Pioneers of Piercing-Only Studios: An Interview with Koi
At the age of 12, I sat in Koi Piercing Studio with my knee bouncing anxiously: My dad had taken me to get my ears stretched, much to my mom’s dismay. I had picked out my jewelry, a nice blue stone on the end of stainless steel, and I remember my anxieties drifting away once I got settled in the room with my piercer and was welcomed with a calm environment and friendly people. Even at such a young age, I was able to see the respect and dedication that this team of compassionate people put into their work and their self-expression through beautiful body art.
Curt Warren, Founder of Koi, had a growing love for piercing when he got his tongue pierced in Hawaii by a mystical piercer who went by “the Piercing Elf,” further cementing the importance of this art form to Warren. After a less-than-savory experience with a different tattoo-and-piercing shop, Warren and his friend Brody left disappointed. Jokingly, Brody said to Warren, “Well, if you think you can do better.” Along with John Pratt and Casey Fife, Warren had pierced at tattoo parlors and retail stores but saw that his coworkers didn’t give piercing the respect that it required, which inspired the founding of Koi. He says, “It has been one of the most important things in my life for the last 25 years.” Warren, Pratt and Fife had dreams of working at a piercing-only studio, and Warren had job offers from studios in Seattle, San Diego and Santa Cruz, but Salt Lake City was his home. Pratt and Fife had quit their positions as piercers in other studios and went to live with Warren in his apartment—Koi was then born in 1997.
In order to have a unified and caring studio, passionate team members are a must. All members of Koi agree with Warren’s sentiments, each detailing how important piercing is to them. Catarina Taylor Saenz, a piercer at Koi says, “Genuinely, it’s everything. I’ve moved across the country multiple times to be an active and growing part of the industry. I can’t imagine it not being my main focus.” Koi prides itself on its authenticity and helping people reach their true selves through the expression of piercing. Store Manager Ashley Hardman says, “The very core of piercing is to be your most authentic self, regardless of what it is, where the only rule is safety.”
“Koi’s approach to piercing can be described with two words: honesty and respect.”
Koi not only offers a wide selection of the highest quality jewelry, but continues to evolve with the industry as the years go on. Hardman mentions the vision of the ‘90s piercer, when piercing was less unique and more limited on which body parts could be pierced. This vision was prevalent when the piercing industry didn’t have such a holistic approach, but now piercers have surpassed that and it’s totally about “you.” Dustin “Deej” Heaton says Koi offers emotional support, pain management therapy and life advice (although sometimes that advice is questionable). If a customer is ever nervous or curious before their piercing appointment, they are welcome to call ahead and talk about their worries or inquiries with Koi’s knowledgeable and comforting staff.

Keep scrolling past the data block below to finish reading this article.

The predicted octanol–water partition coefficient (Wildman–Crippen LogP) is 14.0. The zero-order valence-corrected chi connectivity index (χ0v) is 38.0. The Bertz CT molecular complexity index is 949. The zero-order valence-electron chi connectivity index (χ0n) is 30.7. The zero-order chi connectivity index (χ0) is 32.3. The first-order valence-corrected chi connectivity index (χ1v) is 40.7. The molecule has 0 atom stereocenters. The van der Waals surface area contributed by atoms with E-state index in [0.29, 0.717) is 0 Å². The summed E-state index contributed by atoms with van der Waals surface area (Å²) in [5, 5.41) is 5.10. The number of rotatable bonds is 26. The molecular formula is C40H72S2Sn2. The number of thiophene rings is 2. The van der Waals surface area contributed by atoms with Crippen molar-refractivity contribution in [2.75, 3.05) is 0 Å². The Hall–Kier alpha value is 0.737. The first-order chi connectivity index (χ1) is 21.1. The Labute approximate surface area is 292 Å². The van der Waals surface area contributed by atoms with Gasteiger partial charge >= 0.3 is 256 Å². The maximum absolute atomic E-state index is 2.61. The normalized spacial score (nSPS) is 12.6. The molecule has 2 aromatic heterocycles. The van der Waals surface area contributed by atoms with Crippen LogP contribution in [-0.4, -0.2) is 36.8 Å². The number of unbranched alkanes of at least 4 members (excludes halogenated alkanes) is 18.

While the normal cleaning protocols are up to par with hospitals, the Koi team has upped their cleansing process amid the COVID-19 pandemic. Warren says that every item used during a piercing session is either sterilized or destroyed and disinfectant wipes are used in each room. All staff and clients are required to wear N-99 masks or an equivalent, the client must also come without any guests and the piercing must not be underneath a mask. It’s safe to say that Koi puts clients’ safety first and wouldn’t dare advertise otherwise.
Overall, Koi’s approach to piercing can be described with two words: honesty and respect. It’s important that the piercer is 100% honest with the client about whether the piercing is the right fit for them. On top of this, they provide top-notch recommendations on jewelry types and what they think would look best for each person. Hardman says, “You are putting a new hole in your body and that’s important! It’s something that should be done [by] someone with precision and care.”
“We are here because we love what we do.”
Self-expression in terms of piercing is as simple as wearing a T-shirt, but with quite a bit more permanence. Warren says he used to wear heavy metal T-shirts and would find like-minded people that way. Piercings can also be used as a bridge between differing mindsets. Piercings and tattoos are becoming more normalized as our society progresses, but there is still a stigma surrounding them. Michelle Katzelnick, a piercer at Koi says, “How someone looks on the outside doesn’t dictate who they are as a person, which is something we teach children from a young age—why should body art be exempt from this teaching?” Although Warren believes that some employers have a right to have strict rules on body art in dress code, he says that change is inevitable. The Koi team is indifferent to what “society” says about piercings and choose to fight back by loving themselves and their body art.
“We are here because we love what we do, and the art is the people walking out of our shop with an experience that will live on through that piercing forever,” says Hardman.
More information about Koi Piercing Studio can be found on their website, koipiercingslc.com, where you can make an appointment, as well!